Qualitative Risk Itll never happen to me The public generally interprets the following types of risks as serious: 1. Involuntary risk 2. Unfamiliar Risks 3. Other factors Oh no! A risk!
Qualitative Risk Itll never happen to me Involuntary risk for example, people usually consider the risk of exposure to toxic substances more serious than the risk of driving. >
Qualitative Risk Itll never happen to me Unfamiliar, unnatural, or new situations that could have catastrophic potential. Risks connected to recent visible events We determining the probability of an event based on information the mind can imagine or retrieve. For example, people may be concerned about a catastrophe if they've seen a recent occurrence on evening news broadcasts, even if odds are slim such an occurrence will befall them.
Unfamiliar Situations in the News
LEAD IN LIPSTICK??? LEAD is toxic - mainly because it preferentially replaces other metals (e.g., zinc, calcium and iron) in biochemical rxns Lead interferes with the proteins that cause certain genes to turn on and off by displacing other metals in the molecules. This changes the shape of the protein molecule such that it can't perform its function.
Paracelsus' idea that the dose makes the poison doesn't really apply with lead. Many substances are non-toxic/essential in trace amounts, yet poisonous in quantity You need iron to transport oxygen in your red blood cells, yet too much iron can kill you. Lead is simply poisonous. The main concern is lead exposure with small children, because lead can cause developmental problems There is no minimum safe exposure limit, because lead accumulates in the body. There are government regulations regarding 'acceptable' limits for products and pollution, because lead is useful and necessary, but the reality is, any lead is too much lead LEAD
Qualitative Risk Itll never happen to me Other factors - social injustice, distrust of government officials, and outrage. Researchers need to consider public perceptions to determine if they are mental shortcut errors, or if the risk is legitimate and ought to be believed.
Unfair Distribution of Risk
Risk Assessment vs. Management
Risk Management - What are we going to do about it? Risk assessment is distinct from risk management. Risk assessment is a scientific process of investigating phenomena to estimate the level of risk. Risk management attempts to reduce the risk that has been discovered through risk assessment.
Risk Management - What are we going to do about it? Risk managers use the results of risk assessments, plus economic, social, and legal considerations to make regulatory and policy decisions. While economic, social, and legal considerations have a legitimate place in risk management, they have no place in the scientific process of risk assessment.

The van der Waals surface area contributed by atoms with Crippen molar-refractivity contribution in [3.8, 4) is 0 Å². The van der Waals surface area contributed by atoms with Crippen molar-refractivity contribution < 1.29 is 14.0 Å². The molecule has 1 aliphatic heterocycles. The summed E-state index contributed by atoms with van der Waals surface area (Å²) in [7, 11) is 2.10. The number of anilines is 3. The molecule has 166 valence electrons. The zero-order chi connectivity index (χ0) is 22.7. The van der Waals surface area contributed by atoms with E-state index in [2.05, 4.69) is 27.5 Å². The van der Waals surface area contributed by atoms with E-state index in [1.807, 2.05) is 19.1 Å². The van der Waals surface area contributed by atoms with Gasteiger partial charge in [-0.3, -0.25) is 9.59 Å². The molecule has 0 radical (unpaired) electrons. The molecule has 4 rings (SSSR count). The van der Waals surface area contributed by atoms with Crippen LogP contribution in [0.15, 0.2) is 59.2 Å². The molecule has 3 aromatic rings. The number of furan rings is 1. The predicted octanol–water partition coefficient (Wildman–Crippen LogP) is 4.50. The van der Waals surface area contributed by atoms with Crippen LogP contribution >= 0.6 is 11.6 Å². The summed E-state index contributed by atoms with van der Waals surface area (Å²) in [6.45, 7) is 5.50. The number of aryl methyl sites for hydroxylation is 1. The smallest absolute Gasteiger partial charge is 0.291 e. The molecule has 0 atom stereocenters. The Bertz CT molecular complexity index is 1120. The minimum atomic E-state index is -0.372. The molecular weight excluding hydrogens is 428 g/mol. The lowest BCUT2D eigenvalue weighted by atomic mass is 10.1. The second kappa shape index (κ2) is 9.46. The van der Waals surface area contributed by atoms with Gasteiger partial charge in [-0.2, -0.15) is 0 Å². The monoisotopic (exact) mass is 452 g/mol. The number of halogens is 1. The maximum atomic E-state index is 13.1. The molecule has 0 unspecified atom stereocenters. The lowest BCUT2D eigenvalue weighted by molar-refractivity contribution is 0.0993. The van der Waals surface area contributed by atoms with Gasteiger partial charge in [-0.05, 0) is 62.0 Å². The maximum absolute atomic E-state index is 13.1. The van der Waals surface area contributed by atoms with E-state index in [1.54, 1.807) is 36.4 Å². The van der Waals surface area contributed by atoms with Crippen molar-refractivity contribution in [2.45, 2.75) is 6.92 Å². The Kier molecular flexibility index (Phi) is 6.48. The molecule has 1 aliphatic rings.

Risk Management What information do you need to know about a risk in order to manage it? How reliable is the risk assessment? How much of the risk is acceptable? How much will it cost to reduce the risk to an acceptable level? How will the risk management plan be monitored and enforced?
Do You Agree or Disagree? We shouldnt get so worked up about exposure to toxic chemicals because almost any chemical can cause harm at a large enough dose.
Do You Agree or Disagree? Pollution levels should be set to protect the most sensitive people in a population. I do.... agree.
Do You Agree or Disagree? Cigarettes should be made illegal.
Risk Assessment vs. Risk Management Risk Assessment What is the hazard? Risk Management How can the risk be minimized?
Section 3: Chemical Hazards What are toxic and hazardous chemicals? What are some possible impacts from chemical hazards? Are hormonally active agents a human health threat? Why do scientists no so little about the impacts of chemicals on human health? Is pollution prevention the answer?
What are toxic and hazardous chemicals? Toxic Chemical: a chemical through that can cause temporary or permanent harm or death. Hazardous Chemical : can harm humans because it is flammable or explosive.
Types of Toxic Agents Mutagen: causes changes to ones DNA. Teratogens: chemicals that cause birth defects to fetus or embryo. (alcohol) Carcinogens: cause cancer (growth of cancerous tumors)
Impacts of Chemicals on Humans Chemicals may also impact: Immune system (arsenic, dioxin) Nervous System (neurotoxins, brain, spinal cord, etc.) Endocrine System (levels of hormones)
Hormonally Active Agents Exposure to low level certain synthetic chemicals may disrupt a bodies hormone levels Endocrine disrupters or hormonally active agents So called, gender benders
Establishing Guilt Is Difficult Under current laws, most chemicals are considered innocent until proven guilty. Toxicologist know a great deal about a few chemicals, a little about many, and nothing about most.
Establishing Guilt Is Difficult U.S. National Academy of Sciences estimates that only 10% of the 80,000 chemicals in commercial use have been tested for toxicity. Why? Not required (considered innocent) Lack of funds, personnel, facilities Expensive Difficult to test interactions
Pollution Prevention Model Where do we go from here? We do not know much about all of the chemicals inside us, around us Eliminating them mean other problems Some say Pollution Prevention,
Pollution Prevention Model Precautionary Principle: where there is plausible, but incomplete scientific evidence of significant harm we need to take action to reduce the risk. Better Safe Than Sorry
Pollution Prevention Model First: new chemical technologies would be considered harmful until studies say otherwise. Second: existing chemicals that appear to be harmful would be removed from use.
Transmittable and Nontransmittable Diseases Nontransmissible: caused by something other than a living organism and does not spread from person to person. (cancer, diabetes, etc.) Transmissible: caused by living organisms and can spread from person to person. (bacteria, virus, parasite)
Transmittable and Nontransmittable Diseases According to WHO: 30% of deaths are nontransmissible and 26% transmissible IDs and 12% nontransmissibe cancers.
Transmittable and Nontransmittable Diseases Good News: Since 1950, ID death rates fallen dramatically. Bad News: Bacteria resistance growing and insects becoming immune to pesticides.